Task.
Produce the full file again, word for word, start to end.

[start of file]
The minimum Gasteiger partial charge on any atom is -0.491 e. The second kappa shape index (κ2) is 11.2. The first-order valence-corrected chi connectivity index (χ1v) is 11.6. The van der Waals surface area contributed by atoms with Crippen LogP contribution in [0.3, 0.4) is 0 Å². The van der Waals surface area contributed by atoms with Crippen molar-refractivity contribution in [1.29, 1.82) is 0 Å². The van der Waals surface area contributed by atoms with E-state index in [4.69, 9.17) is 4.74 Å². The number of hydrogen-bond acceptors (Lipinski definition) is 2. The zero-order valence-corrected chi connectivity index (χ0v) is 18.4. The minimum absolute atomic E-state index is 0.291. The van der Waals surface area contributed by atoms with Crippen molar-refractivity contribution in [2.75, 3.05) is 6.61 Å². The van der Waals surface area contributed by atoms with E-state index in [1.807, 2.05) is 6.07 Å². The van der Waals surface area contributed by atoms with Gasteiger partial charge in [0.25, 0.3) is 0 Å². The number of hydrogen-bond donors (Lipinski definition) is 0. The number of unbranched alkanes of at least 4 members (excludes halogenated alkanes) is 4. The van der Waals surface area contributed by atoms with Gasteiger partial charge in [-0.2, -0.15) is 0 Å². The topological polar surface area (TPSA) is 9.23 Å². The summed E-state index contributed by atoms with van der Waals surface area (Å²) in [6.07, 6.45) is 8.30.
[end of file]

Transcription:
The minimum Gasteiger partial charge on any atom is -0.491 e. The second kappa shape index (κ2) is 11.2. The first-order valence-corrected chi connectivity index (χ1v) is 11.6. The van der Waals surface area contributed by atoms with Crippen LogP contribution in [0.3, 0.4) is 0 Å². The van der Waals surface area contributed by atoms with Crippen molar-refractivity contribution in [1.29, 1.82) is 0 Å². The van der Waals surface area contributed by atoms with E-state index in [4.69, 9.17) is 4.74 Å². The number of hydrogen-bond acceptors (Lipinski definition) is 2. The zero-order valence-corrected chi connectivity index (χ0v) is 18.4. The minimum absolute atomic E-state index is 0.291. The van der Waals surface area contributed by atoms with Crippen molar-refractivity contribution in [2.75, 3.05) is 6.61 Å². The van der Waals surface area contributed by atoms with E-state index in [1.807, 2.05) is 6.07 Å². The van der Waals surface area contributed by atoms with Gasteiger partial charge in [0.25, 0.3) is 0 Å². The number of hydrogen-bond donors (Lipinski definition) is 0. The number of unbranched alkanes of at least 4 members (excludes halogenated alkanes) is 4. The van der Waals surface area contributed by atoms with Gasteiger partial charge in [-0.2, -0.15) is 0 Å². The topological polar surface area (TPSA) is 9.23 Å². The summed E-state index contributed by atoms with van der Waals surface area (Å²) in [6.07, 6.45) is 8.30.